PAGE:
There’s a disconnect between the features service providers give cell customers and how those customers use their phones.
Next week’s CTIA Wireless Show in Orlando, FL, will be littered with nifty applications designed for multitasking cell phone users. The problem is, according to a report developed by developed by market researcher Media-Screen, only five percent of people with Internet-enabled cell phones want to access the Internet with their phones.
Even more compelling (or disturbing if you’re an applications vendor) is that Media-Screen found that 60 percent of users own Internet-enabled mobile devices but don’t use online services; they just make calls.
Part of this disparity is simply geography. The U.S. broadband infrastructure provides plenty of wired and wireless access to the Internet that includes a full-screen, sound-enhanced experience that "far outweighs the value they’re receiving on their mobile devices today," said Josh Crandall, managing director of Media-Screen.
It’s different in the rest of the world where "the Internet and broadband Internet access is not nearly as mature or robust, so people are being driven to the mobile Internet," he said. About that quality A second part of the problem is that people don’t want to pay more for mobile Internet and distrust the mobile quality of service – if that phrase, too, isn’t oxymoronic.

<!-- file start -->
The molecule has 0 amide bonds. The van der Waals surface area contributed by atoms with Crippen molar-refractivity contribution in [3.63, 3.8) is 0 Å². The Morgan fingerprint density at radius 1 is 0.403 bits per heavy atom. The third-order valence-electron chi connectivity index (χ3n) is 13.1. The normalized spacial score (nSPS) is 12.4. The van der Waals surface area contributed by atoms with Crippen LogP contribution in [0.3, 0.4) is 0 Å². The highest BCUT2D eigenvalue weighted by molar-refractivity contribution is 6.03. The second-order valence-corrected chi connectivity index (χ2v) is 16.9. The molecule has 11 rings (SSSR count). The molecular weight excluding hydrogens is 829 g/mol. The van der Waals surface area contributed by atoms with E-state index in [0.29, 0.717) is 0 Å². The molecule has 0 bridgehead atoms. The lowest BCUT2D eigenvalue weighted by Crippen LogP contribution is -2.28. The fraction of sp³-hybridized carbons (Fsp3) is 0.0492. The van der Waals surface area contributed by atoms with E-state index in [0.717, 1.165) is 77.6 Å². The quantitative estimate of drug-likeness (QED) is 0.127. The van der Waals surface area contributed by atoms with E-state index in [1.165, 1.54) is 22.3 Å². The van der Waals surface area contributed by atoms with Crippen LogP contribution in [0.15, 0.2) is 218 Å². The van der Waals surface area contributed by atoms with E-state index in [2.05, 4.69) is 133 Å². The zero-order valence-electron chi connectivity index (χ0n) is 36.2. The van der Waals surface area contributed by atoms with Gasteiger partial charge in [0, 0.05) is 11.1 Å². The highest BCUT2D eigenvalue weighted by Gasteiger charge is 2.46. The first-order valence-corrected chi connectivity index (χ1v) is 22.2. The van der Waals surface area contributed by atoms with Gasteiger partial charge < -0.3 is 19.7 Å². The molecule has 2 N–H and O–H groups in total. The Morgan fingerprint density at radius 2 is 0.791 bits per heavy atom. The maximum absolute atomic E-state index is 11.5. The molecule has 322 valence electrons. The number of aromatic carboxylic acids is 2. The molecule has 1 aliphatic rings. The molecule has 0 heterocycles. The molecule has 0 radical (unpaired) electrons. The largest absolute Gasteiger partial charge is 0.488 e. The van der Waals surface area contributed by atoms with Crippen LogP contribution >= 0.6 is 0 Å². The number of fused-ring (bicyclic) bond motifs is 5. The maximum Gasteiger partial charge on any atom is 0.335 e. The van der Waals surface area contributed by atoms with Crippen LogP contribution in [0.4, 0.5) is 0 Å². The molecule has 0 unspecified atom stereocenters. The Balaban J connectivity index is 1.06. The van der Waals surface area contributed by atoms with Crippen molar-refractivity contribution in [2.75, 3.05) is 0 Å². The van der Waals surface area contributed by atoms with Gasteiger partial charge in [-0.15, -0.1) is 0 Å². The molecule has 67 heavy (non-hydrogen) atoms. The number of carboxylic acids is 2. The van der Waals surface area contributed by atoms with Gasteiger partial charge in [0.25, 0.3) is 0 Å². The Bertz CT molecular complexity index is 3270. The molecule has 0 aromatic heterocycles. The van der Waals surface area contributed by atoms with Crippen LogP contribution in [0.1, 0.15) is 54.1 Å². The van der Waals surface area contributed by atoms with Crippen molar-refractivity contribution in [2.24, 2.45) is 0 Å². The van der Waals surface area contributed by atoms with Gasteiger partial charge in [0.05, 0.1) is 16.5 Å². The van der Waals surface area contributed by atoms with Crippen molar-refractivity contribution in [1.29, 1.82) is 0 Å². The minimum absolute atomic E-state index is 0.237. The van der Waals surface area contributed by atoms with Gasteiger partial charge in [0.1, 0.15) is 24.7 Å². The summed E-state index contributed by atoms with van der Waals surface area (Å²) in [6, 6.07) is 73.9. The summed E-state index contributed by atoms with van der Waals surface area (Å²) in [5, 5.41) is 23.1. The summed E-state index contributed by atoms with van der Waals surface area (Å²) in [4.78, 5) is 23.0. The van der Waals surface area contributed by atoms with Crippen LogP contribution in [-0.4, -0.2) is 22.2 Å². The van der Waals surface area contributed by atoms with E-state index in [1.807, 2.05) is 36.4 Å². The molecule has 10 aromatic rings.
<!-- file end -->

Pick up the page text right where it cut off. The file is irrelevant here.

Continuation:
These are what Crandall called "evolutionary problems the industry will sort out" eventually. "We don’t see that dropped connections are going to be sorted out overnight and that the number of clicks to access content that’s meaningful to users is going to be sorted out overnight; we still think there are a number of hurdles facing carriers and handset manufacturers."
When U.S. consumers do access mobile Internet, they revert to 1990s’ computing models: 47 percent send email, 27 percent play games, 16 percent read the news, and for those in the cable industry paying attention, 13 percent watch television. That’s not the usage model being hyped in Orlando, and it could spell trouble for newcomers with shallow pockets.
"It’s a very competitive marketplace, and it’s also very capital-intensive, so start-ups need to be highly leveraged in both access and also in the amount of capital they have to sustain in a longer term adoption curve," Crandall said. It will happen The mobile Internet market will develop, he added, but it won’t follow a path prescribed by "advertising that promotes a lifestyle which requires mobile Internet connectivity for the consumer population. The killer apps are currently not the sexy apps such as video on your phone or the entertainment types of applications that are being pushed in the media today. It’s more about the utility of the phone for local information, search capabilities, news and weather and lot of those types of applications that people need immediately here and now."
In other words, it’s about making phone calls and maybe, instead of calling to check the local weather, accessing that information via a Web link. – Jim Barthold